<fx:DataGridColumn dataField="SALARY" >
      <fx:formatData>
        <mx:Object formatString="money" precision="0"/>
      </fx:formatData>
    </fx:DataGridColumn>

The elegance of MXML lets us implement this extension with just a few lines of extra code in com.theriabook.controls.dataGridClasses.DataGridColumn:

    public function set formatData(fd :Object) : void{
      FormattingManager.setFormat(this, fd);
    }

Then, to accommodate the change on the FormattingManager side, we'll iterate through all the properties of the formatData object and attempt to assign them to the appropriate properties of the formatter with an emphasis on the word appropriate. The MXML compiler isn't going to help us check the properties of the unsealed <mx:Object> against the properties of the formatter. Accordingly, to protect ourselves from the no-such-property-exceptions, we surround property assignments with try/catch:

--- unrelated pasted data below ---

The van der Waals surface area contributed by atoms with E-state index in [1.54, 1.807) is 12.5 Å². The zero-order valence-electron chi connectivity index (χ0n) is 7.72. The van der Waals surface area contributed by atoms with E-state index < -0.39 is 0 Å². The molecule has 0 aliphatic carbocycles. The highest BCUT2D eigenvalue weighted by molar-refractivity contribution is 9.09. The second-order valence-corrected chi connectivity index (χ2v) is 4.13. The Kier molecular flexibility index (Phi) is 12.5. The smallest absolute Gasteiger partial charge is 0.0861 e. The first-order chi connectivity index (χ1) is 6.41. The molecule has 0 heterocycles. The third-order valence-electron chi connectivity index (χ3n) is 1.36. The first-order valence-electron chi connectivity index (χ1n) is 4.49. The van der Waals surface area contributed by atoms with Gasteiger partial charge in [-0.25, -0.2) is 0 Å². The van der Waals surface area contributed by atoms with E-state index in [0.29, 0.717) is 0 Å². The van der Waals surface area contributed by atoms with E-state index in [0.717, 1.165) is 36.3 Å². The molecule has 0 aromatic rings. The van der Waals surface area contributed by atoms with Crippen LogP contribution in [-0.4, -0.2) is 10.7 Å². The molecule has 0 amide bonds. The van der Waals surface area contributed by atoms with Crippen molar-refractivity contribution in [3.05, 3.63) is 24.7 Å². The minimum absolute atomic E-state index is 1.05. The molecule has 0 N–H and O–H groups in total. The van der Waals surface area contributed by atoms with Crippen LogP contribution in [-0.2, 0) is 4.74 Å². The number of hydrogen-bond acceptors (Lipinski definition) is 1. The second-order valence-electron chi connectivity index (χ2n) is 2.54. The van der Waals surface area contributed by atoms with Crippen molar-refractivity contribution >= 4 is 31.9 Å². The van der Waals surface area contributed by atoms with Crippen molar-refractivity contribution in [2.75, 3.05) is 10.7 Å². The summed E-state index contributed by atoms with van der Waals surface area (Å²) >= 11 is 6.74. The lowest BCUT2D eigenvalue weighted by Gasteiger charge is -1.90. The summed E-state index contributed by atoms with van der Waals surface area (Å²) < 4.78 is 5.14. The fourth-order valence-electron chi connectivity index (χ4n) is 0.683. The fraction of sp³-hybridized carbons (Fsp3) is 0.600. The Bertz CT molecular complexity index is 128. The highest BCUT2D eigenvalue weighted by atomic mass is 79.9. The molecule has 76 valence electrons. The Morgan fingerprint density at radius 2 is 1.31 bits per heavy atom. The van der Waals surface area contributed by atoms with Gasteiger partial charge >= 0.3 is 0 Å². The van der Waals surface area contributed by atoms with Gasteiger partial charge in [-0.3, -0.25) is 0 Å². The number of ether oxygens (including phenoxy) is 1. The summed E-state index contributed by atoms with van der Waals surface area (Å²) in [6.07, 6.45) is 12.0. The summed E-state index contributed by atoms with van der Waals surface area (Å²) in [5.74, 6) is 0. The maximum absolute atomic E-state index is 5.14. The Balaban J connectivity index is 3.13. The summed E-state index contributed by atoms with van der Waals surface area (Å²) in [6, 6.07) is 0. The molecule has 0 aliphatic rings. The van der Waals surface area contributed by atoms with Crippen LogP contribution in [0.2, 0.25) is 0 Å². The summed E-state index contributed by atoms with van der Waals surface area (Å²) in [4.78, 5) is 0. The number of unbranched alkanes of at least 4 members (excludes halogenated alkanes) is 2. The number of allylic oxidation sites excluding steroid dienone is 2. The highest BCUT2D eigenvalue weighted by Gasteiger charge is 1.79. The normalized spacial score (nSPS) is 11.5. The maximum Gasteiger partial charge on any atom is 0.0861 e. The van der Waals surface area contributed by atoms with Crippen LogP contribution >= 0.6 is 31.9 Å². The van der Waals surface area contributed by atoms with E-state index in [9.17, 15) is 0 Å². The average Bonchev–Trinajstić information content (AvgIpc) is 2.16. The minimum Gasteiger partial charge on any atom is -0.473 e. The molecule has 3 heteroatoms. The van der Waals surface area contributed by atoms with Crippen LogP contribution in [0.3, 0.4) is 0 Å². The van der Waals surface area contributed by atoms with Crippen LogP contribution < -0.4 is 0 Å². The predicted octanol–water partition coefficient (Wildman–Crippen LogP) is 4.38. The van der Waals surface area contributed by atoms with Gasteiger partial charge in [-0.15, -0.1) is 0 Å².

public static function setFormat(
        dgc:mx.controls.dataGridClasses.DataGridColumn,         formatData:Object
    ):void {
      . . . . .
      if (!(formatData is String)) {
        for (var property:String in formatData) {
        try {
            formatter[property] = formatData[property];
          } catch (err:Error) {
            // Property does not match formatter type
          }
        }
      }
      . . . . .
    }

The complete listing of renewed FormattingManager is in Listing 9. While maintaining your own framework, you would transform this class to accommodate your requirements

Finally, Listing 10 has the sample application to test our changes, FormatDataDemo.

When you run the application it will produce the DataGrid shown in Figure 5.

We'll continue beefing up our custom DataGridColumn after a short detour into CheckBox and RadioButton controls.

CheckBox as a Drop-In Renderer
As we warned the reader at the beginning of this article, DataGrids rarely come alone. In this section we're going to suggest customizimg the CheckBox, which will help us illustrate custom DataGridColumns from a different perspective.

The state of a CheckBox control is managed by the Boolean property selected. At the same time, many business systems use either Y/N or, sometimes, 0/1 flags. As a result, translating business-specific values into selected and vice versa burdens the application code. Listing 11 presents the custom CheckBox, which supports application-specific on and off values along with the current value.